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Fatah uses Jordan as insurgency base

Special to World Tribune.com
MIDDLE EAST NEWSLINE
Sunday, January 18, 2004

TEL AVIV Jordan has become an insurgency base for Fatah operatives loyal to Palestinian Authority Chairman Yasser Arafat.

Israeli security sources said that after a lull of several years Fatah agents have resumed the use of Jordan as a base for operations planning, recruitment and the transfer of money from Iran to Arafat loyalists in the West Bank and Gaza Strip. The sources said the Fatah operation, which began about two years ago, has been raised by Israel in discussions with the Hashemite kingdom.

"Iran and Hizbullah have been using Jordan as a base for operations, particularly for the West Bank," a security source said. "The Jordanians are trying to hard to stop it, but it's been a very difficult task."

The Fatah insurgency network in Jordan has been led by Fuad Balbisi, security sources said. Balbisi works in the PLO's Political Department in Amman, headed by Farouk Khaddoumy, and has been financing Fatah insurgency cells with money from Iran and Hizbullah. Balbisi was directing the recruitment and operations of Fatah squads in the West Bank in attacks against Israeli targets.

"From his home in Jordan, Balbisi has been directing Fatah squads in the territories and links them with Iranian and Hizbullah entities," another security source said.

Israeli security authorities obtained information on the Fatah network in Jordan in wake of the arrest of three Palestinians from the West Bank city of Nablus. The Palestinians, members of the same family, were accused of transferring money from Iran and Hizbullah via Jordan to operatives in the West Bank.

One of the brothers detained, Fadi Abdu, identified as a leading Fatah operative, was said to have told Israeli interrogators that he received more than $230,000 from Balbisi to recruit and operate Fatah squads. The sources said the Iranian funds were disguised as donations for social welfare projects in the Palestinian Authority areas. Abdu was an educator in the Nablus area and headed a branch of Fatah's Shabibi youth movement.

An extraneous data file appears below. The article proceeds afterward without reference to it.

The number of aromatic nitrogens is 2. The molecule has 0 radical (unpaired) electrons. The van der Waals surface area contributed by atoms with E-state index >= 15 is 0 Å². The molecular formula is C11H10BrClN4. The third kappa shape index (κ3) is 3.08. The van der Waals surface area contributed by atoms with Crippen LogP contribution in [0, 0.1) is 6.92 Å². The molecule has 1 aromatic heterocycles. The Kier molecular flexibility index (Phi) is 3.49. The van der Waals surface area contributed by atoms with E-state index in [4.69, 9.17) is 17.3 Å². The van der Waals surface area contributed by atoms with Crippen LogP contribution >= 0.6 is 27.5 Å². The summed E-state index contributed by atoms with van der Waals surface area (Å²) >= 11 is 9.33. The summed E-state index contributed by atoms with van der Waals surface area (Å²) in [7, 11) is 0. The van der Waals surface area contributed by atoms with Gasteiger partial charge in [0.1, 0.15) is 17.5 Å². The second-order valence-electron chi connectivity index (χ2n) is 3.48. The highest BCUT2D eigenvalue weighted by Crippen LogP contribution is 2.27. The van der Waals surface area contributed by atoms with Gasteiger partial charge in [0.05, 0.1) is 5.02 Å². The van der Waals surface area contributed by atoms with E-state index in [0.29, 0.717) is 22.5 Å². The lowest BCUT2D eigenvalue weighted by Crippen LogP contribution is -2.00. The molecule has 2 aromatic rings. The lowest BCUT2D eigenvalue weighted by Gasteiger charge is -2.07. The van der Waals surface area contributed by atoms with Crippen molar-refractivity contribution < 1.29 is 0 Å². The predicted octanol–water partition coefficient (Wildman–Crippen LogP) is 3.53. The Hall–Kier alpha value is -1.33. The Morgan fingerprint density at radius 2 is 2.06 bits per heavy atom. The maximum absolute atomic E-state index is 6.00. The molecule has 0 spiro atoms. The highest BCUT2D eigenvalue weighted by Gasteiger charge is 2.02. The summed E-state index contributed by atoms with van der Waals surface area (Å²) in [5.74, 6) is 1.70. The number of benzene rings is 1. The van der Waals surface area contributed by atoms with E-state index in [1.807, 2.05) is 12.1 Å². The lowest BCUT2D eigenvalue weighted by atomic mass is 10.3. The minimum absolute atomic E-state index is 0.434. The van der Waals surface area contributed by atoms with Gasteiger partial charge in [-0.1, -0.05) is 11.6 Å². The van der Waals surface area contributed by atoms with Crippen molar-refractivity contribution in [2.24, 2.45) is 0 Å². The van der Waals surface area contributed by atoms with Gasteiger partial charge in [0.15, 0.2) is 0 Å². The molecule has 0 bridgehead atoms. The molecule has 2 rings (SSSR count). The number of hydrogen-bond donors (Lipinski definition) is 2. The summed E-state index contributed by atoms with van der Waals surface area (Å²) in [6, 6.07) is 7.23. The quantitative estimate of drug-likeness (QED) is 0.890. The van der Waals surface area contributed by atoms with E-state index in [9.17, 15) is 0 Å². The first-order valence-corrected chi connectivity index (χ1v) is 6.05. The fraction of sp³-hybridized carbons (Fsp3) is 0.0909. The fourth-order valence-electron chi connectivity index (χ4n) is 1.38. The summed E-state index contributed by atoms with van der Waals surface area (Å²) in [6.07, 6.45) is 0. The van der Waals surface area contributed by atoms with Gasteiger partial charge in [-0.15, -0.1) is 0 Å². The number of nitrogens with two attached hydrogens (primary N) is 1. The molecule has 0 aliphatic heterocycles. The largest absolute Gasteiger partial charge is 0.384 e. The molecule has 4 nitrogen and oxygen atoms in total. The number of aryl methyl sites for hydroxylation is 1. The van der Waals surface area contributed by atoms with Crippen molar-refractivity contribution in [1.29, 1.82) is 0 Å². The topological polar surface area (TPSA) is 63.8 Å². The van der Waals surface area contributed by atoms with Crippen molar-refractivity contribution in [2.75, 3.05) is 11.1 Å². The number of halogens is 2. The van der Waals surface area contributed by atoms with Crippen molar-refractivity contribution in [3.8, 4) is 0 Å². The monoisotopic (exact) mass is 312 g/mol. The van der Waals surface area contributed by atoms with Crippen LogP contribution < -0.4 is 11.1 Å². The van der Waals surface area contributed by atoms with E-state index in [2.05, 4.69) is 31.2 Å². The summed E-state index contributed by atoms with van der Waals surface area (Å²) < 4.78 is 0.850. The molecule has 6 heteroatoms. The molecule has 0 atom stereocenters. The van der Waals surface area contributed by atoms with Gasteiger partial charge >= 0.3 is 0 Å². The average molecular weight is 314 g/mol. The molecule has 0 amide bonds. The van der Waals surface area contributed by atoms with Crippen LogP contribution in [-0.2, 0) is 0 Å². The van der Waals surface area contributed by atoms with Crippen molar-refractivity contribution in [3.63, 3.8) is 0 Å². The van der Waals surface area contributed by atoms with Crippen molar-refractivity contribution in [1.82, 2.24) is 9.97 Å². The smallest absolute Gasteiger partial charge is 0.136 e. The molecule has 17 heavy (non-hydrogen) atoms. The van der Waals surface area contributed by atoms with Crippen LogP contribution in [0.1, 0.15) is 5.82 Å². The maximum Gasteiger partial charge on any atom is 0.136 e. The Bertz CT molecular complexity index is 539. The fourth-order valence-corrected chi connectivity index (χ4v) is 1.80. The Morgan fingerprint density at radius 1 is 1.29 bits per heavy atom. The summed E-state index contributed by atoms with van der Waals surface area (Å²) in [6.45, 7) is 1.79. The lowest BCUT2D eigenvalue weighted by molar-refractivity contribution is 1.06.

The Iranian funds were transferred to insurgents by the Abdu brothers in the West Bank and Gaza Strip. One attack said to have been financed by the Fatah office based in Amman was the insurgency strike on the Israeli city of Kfar Saba in April 2003.

Security sources said the operation on the Kfar Saba railroad station cost Iran about $22,000 and was directed by Fatah insurgent Anir Sawalme, who headed a cell in the Balata refugee camp outside of Nablus. One person was killed and 15 were injured in the insurgency strike. Sawalme, who was also said to have been financed by Iran, was captured by Israeli forces in June 2003.

The Fatah insurgency command in Jordan also financed another Fatah operative, identified as Husni Zalum, the sources said. Zalum was said to have told Israeli interrogators that he received funding from Hizbullah in Lebanon via the Fatah office in Jordan operated by Balbisi. The funding was said to have been used for the recruitment of insurgents and the purchase of weapons.

Iran has long sought to infiltrate the PLO leadership in an attempt to direct the Palestinian insurgency, the security sources said. The sources said Iran has tried to woo Khaddoumy himself to form an alternative to the PA in an effort thwarted by Israel.

One source of Iranian funding through Jordan was Al Hussein Saleh, described as a leading member of the Iranian Revolutionary Guard Corps. Abdu said he received $30,000 from Saleh from October 2002 until Saleh was killed in August 2003. The money was delivered by young women from Jordan to the West Bank.

In October, Abdu's brother, Shadi, was sent to Jordan to meet Hizbullah operatives from Lebanon. The Hizbullah agents were meant to provide Shadi with unspecified equipment for the insurgency cells in the West Bank. Israel arrested Shadi on Oct. 7.

Jordan has placed on trial several insurgents said to have been financed by Hizbullah to purchase and transfer weapons to Fatah insurgents in the West Bank. Amman has often called on Iran and Hizbullah to end their insurgency activities in the kingdom.

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